How OpenAI’s Whisper Will Make Robust Voice User Interfaces Ubiquitous –

How OpenAI’s Whisper Will Make Robust Voice User Interfaces Ubiquitous –


OpenAI, the artificial intelligence research laboratory founded by Elon Musk and Y-Combinator’s Sam Altman in 2015, has had tremendous success in promoting the cause of large-vocabulary Natural Language Understanding with high-visibility models like GPT-2 and GPT-3. More recently, as described in this post from Scott Baker, it made Dall-E 2 generally available to the public. As Scott asserts, in his post, “DALL·E has instantly democratized concept art design and collaboration.”

Lost in the hoopla surrounding Dall-E 2’s uptake is the open sourcing of another OpenAI product, Whisper. It is a general-purpose speech recognition model trained on a large dataset of diverse audio. It is also a multi-task and multi-lingual model that purports to perform instantaneous language identification and simultaneous translation. It is a downloadable speech recognition resource trained on 680,000 hours of audio and corresponding transcripts in 98 different languages. In the classic “your mileage may vary” disclaimer, its originators observe that accuracy of transcription in any particular language directly correlates with the amount of training data employed in that language. Still, they close their introductory blog post with this wish: “We hope Whisper’s high accuracy and ease of use will allow developers to add voice interfaces to a much wider set of applications.”

The Whisper Campaign is Working

For developers, the “model card” (meaning the official codebase for running its ASR models) is available on Github, the fifteen-year-old developer platform that is now a subsidiary of Microsoft. Nine models of different sizes and capabilities are provided. All support speech recognition and transcription in the language that is spoken. They were developed by the researchers at OpenAI to evaluate the robustness of the features supported in relation to the size of the model deployed.

Now that all nine models are made available to the the reported 83 million developers registered to use Github, they are invited to put the robustness of the model to the test and to develop applications of their own. This is in stark contrast with how sharing of versions of DALL-E and GPT have been handled. Even though they were called “open source” their release was controlled or the APIs to reach them were restricted to paying customers.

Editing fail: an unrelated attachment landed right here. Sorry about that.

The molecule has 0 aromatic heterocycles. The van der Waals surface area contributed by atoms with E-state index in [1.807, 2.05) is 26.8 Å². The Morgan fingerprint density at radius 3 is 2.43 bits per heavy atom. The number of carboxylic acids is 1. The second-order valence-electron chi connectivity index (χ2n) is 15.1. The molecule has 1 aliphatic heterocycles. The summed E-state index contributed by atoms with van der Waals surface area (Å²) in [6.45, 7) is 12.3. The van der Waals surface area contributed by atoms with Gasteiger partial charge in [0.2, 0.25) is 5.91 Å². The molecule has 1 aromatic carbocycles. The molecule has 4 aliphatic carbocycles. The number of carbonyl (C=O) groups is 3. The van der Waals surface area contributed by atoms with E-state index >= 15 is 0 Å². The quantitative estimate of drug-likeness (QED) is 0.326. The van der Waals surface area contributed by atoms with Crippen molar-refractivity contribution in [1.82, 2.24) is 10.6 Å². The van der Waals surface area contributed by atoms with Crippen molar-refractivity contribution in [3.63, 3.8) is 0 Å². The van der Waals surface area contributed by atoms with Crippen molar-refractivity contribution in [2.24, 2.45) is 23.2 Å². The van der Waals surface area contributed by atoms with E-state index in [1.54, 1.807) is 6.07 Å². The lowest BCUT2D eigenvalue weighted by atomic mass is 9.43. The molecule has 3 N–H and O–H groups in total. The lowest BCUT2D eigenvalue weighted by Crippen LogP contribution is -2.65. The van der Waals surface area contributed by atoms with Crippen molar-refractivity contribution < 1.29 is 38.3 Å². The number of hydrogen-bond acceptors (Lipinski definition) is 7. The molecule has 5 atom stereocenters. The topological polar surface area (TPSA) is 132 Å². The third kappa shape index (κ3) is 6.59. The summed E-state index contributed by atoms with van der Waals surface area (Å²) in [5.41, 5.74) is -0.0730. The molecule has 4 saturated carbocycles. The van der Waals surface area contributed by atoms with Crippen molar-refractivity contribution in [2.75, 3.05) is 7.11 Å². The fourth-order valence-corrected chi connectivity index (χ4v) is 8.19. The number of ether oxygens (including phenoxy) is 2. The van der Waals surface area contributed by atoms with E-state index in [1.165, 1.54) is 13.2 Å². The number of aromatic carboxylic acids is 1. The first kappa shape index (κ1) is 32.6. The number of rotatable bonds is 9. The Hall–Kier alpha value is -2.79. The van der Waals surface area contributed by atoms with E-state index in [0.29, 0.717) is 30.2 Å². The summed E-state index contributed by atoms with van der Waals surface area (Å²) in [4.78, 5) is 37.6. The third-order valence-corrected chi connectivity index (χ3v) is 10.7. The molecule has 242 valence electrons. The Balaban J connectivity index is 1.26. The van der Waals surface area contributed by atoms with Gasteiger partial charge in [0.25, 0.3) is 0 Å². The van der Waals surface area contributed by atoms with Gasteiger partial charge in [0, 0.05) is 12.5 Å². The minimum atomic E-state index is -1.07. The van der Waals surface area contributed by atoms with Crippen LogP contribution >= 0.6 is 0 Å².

Unlike those predecessor learning models, Whisper can be downloaded to run on the computing platform-of-choice among developers. This approach conforms to what Ben Dickson of VentureBeat refers to as a “return to openness”. He points out in this article that it may be in response to initiatives from Meta or Hugging Face, companies that released open source models to rival rival GPT-3 (OPT-175B and BLOOM, respectively). Likewise related Stable Diffusion, an open-source image generation model which is functionally similar to DALL-E.

Developers and users who have tried Whisper are impressed. While Opus Research does not have a lab to benchmark and compare results from multiple engine providers, we’ve been told that, in many use cases, Whisper performs better than the most popular ASR/Transcription services on the market today. This was confirmed in Dickson’s article through a quote from “MLops expert” Noah Gift who is finding it superior to SaaS providers offering “transcription only”.

Transcription as a Commodity: Gateway to Conversational Intelligence

For decades, the road to progress in conversational technologies have been paved with the products of commoditization. Telephony’s stack, supporting switching, call routing and call completion was commoditized by SIP. Interactive Voice Response (IVRs), especially the speech-enabled variety, were commoditized by VoiceXML. Now OpenAI’s Whisper and other open source initiatives accelerate the process of commoditizing automated speech recognition (ASR).

One way to look at it is from an investor’s standpoint. Commoditization is poised to destroy billions in market cap assigned to cloud-based ASR specialists. The more positive way to look at it and the historically true precedent is that low cost/no cost for key solution components migrates that investment toward innovative, yet affordable solutions. The creativity of hundreds of thousands of developers is about to be drawn toward creating and delivering new services that are speech enabled, reliable and affordable on a global scale.

Categories: Conversational Intelligence, Articles

Tags: VoiceXML, IVR, ASR, AI, NLU, openai


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